Ex-Obama White House counsel Craig expects charges, lawyers say
Former Obama administration White House counsel Greg Craig expects to be charged in a foreign lobbying investigation spun off from special counsel Robert Mueller's Russia probe, his lawyers said Wednesday.
"Mr. Craig is not guilty of any charge and the government's stubborn insistence on prosecuting Mr. Craig is a misguided abuse of prosecutorial discretion," the attorneys, William Taylor and William Murphy, said in a statement.
The investigation into Craig comes as the Justice Department steps up efforts to crack down on unregistered foreign lobbying and consulting. Federal prosecutors in New York have been investigating two prominent Washington lobbying firms in a similar probe, and Justice Department officials in Washington have signaled an increased willingness to prosecute people who they believe intentionally conceal their lobbying work from the federal government.
The scrutiny of Craig stems from an investigation of former Trump campaign chairman Paul Manafort and his work on behalf of a pro-Russian political party in Ukraine. If filed, the charges would come about three months after Craig’s former law firm agreed to pay more than $4.6 million and publicly acknowledge that it failed to report its work for the Ukrainian government. The civil settlement with Skadden, Arps, Slate, Meagher & Flom LLP laid much of the blame for the firm’s conduct on Craig, who was a senior partner.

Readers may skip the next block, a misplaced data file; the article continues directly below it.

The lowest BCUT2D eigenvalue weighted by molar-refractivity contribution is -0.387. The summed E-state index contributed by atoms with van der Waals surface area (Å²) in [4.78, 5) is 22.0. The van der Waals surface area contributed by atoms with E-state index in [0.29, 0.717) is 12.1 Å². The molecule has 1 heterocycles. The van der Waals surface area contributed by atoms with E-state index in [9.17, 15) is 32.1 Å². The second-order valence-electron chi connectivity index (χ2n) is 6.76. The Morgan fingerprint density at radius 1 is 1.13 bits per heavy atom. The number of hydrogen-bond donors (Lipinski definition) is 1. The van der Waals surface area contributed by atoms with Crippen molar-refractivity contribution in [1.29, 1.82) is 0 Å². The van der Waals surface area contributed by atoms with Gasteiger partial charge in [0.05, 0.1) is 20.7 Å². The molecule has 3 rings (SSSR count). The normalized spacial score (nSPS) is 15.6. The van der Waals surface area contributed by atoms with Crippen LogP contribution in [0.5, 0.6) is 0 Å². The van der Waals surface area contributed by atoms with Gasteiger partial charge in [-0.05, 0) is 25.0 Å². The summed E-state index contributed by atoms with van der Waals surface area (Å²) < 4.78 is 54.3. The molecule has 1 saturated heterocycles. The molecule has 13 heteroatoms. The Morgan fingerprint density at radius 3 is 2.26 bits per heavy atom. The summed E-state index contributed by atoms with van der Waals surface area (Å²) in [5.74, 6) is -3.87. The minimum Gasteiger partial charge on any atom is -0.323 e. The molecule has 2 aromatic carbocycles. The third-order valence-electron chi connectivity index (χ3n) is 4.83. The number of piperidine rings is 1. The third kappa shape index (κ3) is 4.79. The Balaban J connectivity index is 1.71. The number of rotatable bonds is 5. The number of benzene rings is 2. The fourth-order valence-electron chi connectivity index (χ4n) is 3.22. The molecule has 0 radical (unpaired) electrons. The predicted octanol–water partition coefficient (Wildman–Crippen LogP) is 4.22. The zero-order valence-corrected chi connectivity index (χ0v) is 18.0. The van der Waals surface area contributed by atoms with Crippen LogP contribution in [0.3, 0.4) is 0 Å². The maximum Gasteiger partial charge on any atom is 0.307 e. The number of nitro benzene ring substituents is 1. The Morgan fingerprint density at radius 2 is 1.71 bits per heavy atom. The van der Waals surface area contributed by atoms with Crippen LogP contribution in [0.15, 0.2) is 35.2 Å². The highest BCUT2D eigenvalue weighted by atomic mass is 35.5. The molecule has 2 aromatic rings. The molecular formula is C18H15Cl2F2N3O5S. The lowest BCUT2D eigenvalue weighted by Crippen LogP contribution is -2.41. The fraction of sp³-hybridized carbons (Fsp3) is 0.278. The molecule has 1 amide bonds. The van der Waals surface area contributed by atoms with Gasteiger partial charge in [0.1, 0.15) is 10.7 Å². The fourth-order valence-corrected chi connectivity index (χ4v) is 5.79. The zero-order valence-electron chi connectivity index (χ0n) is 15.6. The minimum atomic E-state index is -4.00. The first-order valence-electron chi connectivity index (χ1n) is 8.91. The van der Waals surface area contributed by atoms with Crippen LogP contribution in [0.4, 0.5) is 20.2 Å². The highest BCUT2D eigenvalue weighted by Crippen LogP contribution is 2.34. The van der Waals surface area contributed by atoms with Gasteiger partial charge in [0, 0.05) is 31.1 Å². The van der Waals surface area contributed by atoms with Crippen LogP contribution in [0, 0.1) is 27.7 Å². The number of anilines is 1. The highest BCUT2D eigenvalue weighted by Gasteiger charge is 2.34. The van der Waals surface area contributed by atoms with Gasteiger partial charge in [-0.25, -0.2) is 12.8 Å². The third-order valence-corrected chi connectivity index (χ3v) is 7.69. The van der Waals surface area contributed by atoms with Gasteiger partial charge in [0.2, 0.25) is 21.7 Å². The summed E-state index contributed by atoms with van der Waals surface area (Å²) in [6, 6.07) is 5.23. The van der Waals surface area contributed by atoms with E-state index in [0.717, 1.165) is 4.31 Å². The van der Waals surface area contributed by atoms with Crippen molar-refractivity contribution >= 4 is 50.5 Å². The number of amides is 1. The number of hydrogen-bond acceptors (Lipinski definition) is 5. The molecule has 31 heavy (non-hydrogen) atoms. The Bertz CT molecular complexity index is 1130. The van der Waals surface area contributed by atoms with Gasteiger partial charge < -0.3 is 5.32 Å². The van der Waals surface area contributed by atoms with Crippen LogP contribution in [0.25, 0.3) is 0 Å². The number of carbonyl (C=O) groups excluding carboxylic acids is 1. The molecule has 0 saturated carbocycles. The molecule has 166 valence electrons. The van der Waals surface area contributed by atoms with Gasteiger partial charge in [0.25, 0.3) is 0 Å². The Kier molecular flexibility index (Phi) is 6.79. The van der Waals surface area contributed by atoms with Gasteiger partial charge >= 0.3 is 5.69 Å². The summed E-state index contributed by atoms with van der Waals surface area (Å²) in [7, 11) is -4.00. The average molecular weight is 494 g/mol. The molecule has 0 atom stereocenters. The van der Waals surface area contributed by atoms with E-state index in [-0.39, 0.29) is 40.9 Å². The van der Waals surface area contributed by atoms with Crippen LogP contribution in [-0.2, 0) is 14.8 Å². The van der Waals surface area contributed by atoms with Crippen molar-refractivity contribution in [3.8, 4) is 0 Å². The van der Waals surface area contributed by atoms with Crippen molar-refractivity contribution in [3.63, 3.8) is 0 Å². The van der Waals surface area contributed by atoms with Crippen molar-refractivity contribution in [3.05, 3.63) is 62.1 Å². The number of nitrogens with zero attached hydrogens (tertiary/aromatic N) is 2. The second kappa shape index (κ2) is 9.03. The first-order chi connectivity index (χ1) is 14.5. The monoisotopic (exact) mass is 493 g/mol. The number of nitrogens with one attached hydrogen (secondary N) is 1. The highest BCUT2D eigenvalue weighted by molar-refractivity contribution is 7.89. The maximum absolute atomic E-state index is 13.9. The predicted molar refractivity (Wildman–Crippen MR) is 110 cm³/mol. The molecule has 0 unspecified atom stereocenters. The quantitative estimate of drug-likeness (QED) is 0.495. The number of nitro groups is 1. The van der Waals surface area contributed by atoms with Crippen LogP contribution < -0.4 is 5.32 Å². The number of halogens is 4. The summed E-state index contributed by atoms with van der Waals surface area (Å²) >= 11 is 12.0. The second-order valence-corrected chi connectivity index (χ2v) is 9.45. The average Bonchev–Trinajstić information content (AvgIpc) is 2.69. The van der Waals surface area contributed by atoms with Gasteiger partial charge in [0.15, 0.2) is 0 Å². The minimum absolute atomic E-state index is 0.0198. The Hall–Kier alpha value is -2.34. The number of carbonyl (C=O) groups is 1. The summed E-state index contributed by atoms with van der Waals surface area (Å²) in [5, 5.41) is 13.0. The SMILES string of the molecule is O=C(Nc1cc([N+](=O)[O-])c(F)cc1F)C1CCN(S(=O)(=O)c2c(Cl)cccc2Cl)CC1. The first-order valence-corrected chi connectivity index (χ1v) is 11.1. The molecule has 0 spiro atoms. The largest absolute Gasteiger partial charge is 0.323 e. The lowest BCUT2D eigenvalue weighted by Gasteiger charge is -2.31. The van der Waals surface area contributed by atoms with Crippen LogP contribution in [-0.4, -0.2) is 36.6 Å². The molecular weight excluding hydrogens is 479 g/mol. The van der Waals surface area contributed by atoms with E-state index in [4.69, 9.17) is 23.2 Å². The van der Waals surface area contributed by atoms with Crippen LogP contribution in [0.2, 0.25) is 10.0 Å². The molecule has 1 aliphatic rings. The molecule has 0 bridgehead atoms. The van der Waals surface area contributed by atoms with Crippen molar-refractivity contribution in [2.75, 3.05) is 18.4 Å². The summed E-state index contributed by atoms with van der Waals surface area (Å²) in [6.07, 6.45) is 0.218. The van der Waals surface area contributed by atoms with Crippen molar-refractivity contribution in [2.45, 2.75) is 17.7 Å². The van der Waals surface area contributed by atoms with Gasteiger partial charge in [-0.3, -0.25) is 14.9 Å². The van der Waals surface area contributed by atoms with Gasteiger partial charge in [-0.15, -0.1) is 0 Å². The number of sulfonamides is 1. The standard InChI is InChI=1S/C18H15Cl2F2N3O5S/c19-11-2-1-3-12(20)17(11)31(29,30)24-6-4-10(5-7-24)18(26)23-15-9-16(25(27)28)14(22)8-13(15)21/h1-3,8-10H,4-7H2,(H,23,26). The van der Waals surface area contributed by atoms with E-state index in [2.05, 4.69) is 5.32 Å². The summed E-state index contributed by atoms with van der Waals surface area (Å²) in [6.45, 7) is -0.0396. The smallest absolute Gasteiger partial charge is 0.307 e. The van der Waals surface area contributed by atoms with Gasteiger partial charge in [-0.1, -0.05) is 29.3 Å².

Craig's lawyers did not say why they expect him to be charged. They said federal prosecutors in New York had declined charges, but they expected an indictment to be brought by the U.S. Attorney's office in Washington at the request of the Justice Department's national security division.
Spokesmen for the Justice Department and the U.S. Attorney's office declined to comment.
The Foreign Agents Registration Act, the statute at issue in the settlement, is a decades-old law meant to allow Americans to know when foreign entities are trying to influence public opinion or policymakers. The law, enacted in 1938 to unmask Nazi propaganda in the United States, requires people to disclose to the Justice Department when they advocate, lobby or perform public relations work in the U.S. on behalf of a foreign government or political entity.
The Justice Department has stepped up criminal enforcement of the law, bringing several high-profile prosecutions in the last year, including several related to Mueller's probe. That includes a case against Manafort, who was recently sentenced to more than seven years in prison.
Craig is a prominent Washington attorney and was the first White House counsel to former President Barack Obama. In private practice, his clients have included former North Carolina Sen. John Edwards and James Cartwright, the former vice chairman to the Joint Chiefs of Staff, who was charged in a leaks investigation.